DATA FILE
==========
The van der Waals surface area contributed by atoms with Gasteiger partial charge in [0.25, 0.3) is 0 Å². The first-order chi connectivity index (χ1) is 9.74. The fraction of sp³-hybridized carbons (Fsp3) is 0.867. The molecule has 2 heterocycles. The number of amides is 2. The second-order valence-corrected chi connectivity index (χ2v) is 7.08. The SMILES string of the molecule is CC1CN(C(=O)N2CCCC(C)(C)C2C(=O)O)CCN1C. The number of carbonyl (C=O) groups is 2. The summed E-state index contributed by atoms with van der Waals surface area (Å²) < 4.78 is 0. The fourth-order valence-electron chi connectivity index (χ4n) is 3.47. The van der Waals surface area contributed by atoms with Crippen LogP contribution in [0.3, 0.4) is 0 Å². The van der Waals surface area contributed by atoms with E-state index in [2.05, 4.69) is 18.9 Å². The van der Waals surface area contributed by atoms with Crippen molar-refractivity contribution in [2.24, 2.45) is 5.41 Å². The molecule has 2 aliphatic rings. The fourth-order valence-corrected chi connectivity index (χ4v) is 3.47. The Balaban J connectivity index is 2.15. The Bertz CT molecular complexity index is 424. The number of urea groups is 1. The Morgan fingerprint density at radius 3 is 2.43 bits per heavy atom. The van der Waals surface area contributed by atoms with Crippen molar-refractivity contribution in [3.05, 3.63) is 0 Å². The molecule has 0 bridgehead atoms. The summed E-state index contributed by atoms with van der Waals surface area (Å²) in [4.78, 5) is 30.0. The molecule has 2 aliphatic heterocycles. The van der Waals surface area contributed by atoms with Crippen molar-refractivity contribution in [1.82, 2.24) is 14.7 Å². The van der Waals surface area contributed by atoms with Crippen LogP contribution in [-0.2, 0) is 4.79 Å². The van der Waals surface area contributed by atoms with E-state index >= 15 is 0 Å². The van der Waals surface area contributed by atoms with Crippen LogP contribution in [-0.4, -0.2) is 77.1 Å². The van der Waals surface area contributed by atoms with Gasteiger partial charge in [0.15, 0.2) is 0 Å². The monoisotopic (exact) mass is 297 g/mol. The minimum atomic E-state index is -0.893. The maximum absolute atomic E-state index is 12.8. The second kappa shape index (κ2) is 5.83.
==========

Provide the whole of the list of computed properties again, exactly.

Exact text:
The van der Waals surface area contributed by atoms with Gasteiger partial charge in [0.25, 0.3) is 0 Å². The first-order chi connectivity index (χ1) is 9.74. The fraction of sp³-hybridized carbons (Fsp3) is 0.867. The molecule has 2 heterocycles. The number of amides is 2. The second-order valence-corrected chi connectivity index (χ2v) is 7.08. The SMILES string of the molecule is CC1CN(C(=O)N2CCCC(C)(C)C2C(=O)O)CCN1C. The number of carbonyl (C=O) groups is 2. The summed E-state index contributed by atoms with van der Waals surface area (Å²) < 4.78 is 0. The fourth-order valence-electron chi connectivity index (χ4n) is 3.47. The van der Waals surface area contributed by atoms with Crippen LogP contribution in [0.3, 0.4) is 0 Å². The van der Waals surface area contributed by atoms with E-state index in [2.05, 4.69) is 18.9 Å². The van der Waals surface area contributed by atoms with Crippen molar-refractivity contribution in [2.24, 2.45) is 5.41 Å². The molecule has 2 aliphatic rings. The fourth-order valence-corrected chi connectivity index (χ4v) is 3.47. The Balaban J connectivity index is 2.15. The Bertz CT molecular complexity index is 424. The number of urea groups is 1. The Morgan fingerprint density at radius 3 is 2.43 bits per heavy atom. The van der Waals surface area contributed by atoms with Crippen molar-refractivity contribution in [3.05, 3.63) is 0 Å². The molecule has 0 bridgehead atoms. The summed E-state index contributed by atoms with van der Waals surface area (Å²) in [4.78, 5) is 30.0. The molecule has 2 aliphatic heterocycles. The van der Waals surface area contributed by atoms with Crippen molar-refractivity contribution in [1.82, 2.24) is 14.7 Å². The van der Waals surface area contributed by atoms with Crippen LogP contribution in [-0.2, 0) is 4.79 Å². The van der Waals surface area contributed by atoms with E-state index >= 15 is 0 Å². The van der Waals surface area contributed by atoms with Crippen LogP contribution in [-0.4, -0.2) is 77.1 Å². The van der Waals surface area contributed by atoms with Gasteiger partial charge in [0.15, 0.2) is 0 Å². The monoisotopic (exact) mass is 297 g/mol. The minimum atomic E-state index is -0.893. The maximum absolute atomic E-state index is 12.8. The second kappa shape index (κ2) is 5.83.